Alkane   Iodine    nitric acid     Alkyl iodide                ammonia

Example-1: Preparation of ethyl iodide (Iodoethane) using HIO3:

     5 C2H6   +  2 I2 +   HIO3  →    5 C2H5I  +  3 H2O

Ethane   Iodine  Iodic acid         Ethyl iodide



Example-2: Preparation of ethyl iodide (Iodoethane) using HgO:

                  2C2H6 +  2 I2  +    HgO      →       2 C2H5I  +  HgI2 + H2O

Ethane    Iodine  mercuric oxide     Ethyl iodide

Example-3: Preparation of ethyl iodide (Iodoethane) using HNO3:

   8C2H6 + 4 I2    +  HNO3  →       8C2H5I   + 3H2O    +   NH3

Ethane   Iodine  Nitric acid             Ethyl iodide        Ammonia

Drawbacks/Disadvantages of direct halogenation (Photohalogenation):

  • After forming alkyl halide the reaction proceeds further and poly-substitution takes place and gives a mixture of di, tri, tetra etc. haloalkanes.

CH4  +   Cl2  photohalogenation CH3Cl  (Chloromethane) +  HCl

CH3Cl   +   Cl2 → CH2Cl2 (Dichloromethane) +  HCl



CH2Cl2  +   Cl2 →  CHCl3  (Trichloromethane) +  HCl

CHCl3  +   Cl2  →  CCl4  (Tetrachlromethane) +  HCl

  • This reaction continues till all halogens in the alkane are replaced one by one by chlorine or bromine. Thus we get mixture of di, tri, tetra etc. haloalkanes.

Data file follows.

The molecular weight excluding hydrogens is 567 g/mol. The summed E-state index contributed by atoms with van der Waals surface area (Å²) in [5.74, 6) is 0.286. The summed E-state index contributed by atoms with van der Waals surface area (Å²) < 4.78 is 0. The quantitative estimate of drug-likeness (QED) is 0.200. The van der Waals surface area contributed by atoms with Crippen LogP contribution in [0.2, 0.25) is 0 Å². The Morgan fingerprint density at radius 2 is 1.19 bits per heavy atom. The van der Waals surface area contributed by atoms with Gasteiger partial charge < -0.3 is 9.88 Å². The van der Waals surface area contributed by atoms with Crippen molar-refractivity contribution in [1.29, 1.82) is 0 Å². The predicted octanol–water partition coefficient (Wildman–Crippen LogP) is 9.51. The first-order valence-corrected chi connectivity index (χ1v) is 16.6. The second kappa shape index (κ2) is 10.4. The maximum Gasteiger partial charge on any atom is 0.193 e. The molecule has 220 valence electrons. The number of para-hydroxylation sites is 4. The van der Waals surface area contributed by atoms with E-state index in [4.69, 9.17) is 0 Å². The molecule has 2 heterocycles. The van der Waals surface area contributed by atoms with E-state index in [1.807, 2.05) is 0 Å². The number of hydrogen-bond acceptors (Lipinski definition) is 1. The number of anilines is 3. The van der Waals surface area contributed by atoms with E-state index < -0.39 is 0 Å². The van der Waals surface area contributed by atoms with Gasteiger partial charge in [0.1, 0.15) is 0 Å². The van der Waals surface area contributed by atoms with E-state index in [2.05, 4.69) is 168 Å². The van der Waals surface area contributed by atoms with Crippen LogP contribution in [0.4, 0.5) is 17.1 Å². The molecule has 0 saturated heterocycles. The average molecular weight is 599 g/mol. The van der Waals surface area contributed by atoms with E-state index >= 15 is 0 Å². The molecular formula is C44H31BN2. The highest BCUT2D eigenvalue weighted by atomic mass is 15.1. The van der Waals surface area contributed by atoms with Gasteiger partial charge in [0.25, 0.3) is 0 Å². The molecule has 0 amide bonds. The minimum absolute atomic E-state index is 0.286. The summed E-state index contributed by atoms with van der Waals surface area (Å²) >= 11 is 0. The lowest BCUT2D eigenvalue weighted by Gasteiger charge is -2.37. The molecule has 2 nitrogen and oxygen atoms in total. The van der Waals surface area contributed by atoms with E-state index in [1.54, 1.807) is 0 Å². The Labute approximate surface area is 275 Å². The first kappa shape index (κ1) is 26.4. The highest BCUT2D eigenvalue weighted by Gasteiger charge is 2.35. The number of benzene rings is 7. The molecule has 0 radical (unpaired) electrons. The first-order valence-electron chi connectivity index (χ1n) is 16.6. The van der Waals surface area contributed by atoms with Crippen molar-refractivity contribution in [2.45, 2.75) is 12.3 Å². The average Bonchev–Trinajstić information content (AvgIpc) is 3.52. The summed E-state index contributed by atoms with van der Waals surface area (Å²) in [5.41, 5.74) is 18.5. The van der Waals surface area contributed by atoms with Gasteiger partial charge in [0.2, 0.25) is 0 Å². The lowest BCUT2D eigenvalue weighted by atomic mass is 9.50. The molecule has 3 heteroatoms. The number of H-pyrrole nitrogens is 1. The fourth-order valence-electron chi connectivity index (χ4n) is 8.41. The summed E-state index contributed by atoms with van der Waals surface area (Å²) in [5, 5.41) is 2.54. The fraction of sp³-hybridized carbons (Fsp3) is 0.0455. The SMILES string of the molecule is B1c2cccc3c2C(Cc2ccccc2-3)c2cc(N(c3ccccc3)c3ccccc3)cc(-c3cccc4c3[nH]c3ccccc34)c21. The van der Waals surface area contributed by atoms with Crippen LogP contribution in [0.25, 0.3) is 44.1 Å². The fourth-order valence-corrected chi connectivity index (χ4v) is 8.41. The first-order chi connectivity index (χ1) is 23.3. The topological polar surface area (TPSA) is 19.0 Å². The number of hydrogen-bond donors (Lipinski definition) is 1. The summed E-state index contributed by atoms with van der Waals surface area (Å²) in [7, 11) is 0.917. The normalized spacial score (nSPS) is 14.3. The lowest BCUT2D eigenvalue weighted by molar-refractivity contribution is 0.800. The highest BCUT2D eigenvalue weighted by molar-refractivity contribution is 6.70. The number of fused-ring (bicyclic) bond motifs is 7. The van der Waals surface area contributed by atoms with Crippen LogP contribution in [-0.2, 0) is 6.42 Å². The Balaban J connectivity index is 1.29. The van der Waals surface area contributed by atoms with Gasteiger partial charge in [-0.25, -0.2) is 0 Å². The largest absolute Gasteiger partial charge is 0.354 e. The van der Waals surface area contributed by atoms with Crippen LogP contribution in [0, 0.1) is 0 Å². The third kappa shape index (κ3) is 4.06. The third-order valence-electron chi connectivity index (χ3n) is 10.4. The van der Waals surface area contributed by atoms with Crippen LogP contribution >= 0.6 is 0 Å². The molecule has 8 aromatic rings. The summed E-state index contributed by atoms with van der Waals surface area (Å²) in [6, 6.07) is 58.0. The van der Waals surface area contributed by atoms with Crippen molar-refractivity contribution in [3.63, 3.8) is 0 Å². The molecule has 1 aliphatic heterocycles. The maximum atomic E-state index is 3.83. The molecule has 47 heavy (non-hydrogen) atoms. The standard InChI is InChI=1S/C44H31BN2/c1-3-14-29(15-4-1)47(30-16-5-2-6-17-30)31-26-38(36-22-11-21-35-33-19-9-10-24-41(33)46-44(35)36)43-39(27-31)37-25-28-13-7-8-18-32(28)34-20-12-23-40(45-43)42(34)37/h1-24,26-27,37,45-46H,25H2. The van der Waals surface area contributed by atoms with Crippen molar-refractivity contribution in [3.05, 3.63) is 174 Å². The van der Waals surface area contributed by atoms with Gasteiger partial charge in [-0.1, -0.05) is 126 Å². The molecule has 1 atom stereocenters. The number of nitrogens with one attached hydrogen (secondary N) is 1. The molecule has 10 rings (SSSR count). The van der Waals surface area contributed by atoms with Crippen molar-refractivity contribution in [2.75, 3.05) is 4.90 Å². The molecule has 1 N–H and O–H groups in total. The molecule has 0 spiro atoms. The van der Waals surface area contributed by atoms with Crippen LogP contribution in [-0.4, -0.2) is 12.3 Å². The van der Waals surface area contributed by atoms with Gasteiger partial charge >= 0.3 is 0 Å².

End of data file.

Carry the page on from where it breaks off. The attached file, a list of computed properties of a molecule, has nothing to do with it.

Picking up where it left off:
• The mixture contains less amount of alkyl chlorides or bromides. Chlorination and bromination reactions are not selective. Hence they may give isomers of the monohalogen derivatives of alkanes. Besides the separation of constituents is difficult.
  • Iodination of alkanes is reversible reaction it requires additional reagents like mercuric oxide or iodic acid or nitric acid for obtaining alkyl iodes. Hence direct halogenation is not the suitable method for the preparation of alkyl halides.

Notes:

  • Thermal chlorination of alkanes is called Hare and Mc Bee reaction. It is carried about at 673K.
  • Diffused sunlight causes homolytic fission of halogen, hence the reaction is a free radical substitution.
  • If alkanes are used in excess, the major product is monohalogen derivatives of alkanes. i.e. alkyl halides.
  • The ease of substitution of different types of a hydrogen atom is Benzylic, allylic > tertiary > secondary > primary > vinylic, aryl
  • Thus, an alkane containing a tertiary hydrogen atom would be more reactive towards substitution reaction than with only primary hydrogen atom or primary and secondary hydrogen atoms. Isobutane would undergo substitution more rapidly than propane or ethane.
  • Alkyl fluorides are not prepared by fluorination of alkanes, because the reaction is highly explosive in nature.
  • Propane on chlorination gives a mixture of 2- Chloropropane (55 %) and 1- Chloropropane (45 %)
  • Butane on chlorination gives a mixture of n-butyl chloride (28 %) and sec-butyl chloride (72 %)
  • iso-Butane on chlorination gives a mixture of tert-butyl chloride (64 %) and isobutyl chloride (36 %)
  • Bromination of alkanes is electrophilic substitution reaction, as it forms AlBr4 ion and Br+ ion. Br+ ion takes part in substitution.

 

Science > Chemistry > Halogen Derivatives of AlkanesYou are Here
Physics Chemistry  Biology  Mathematics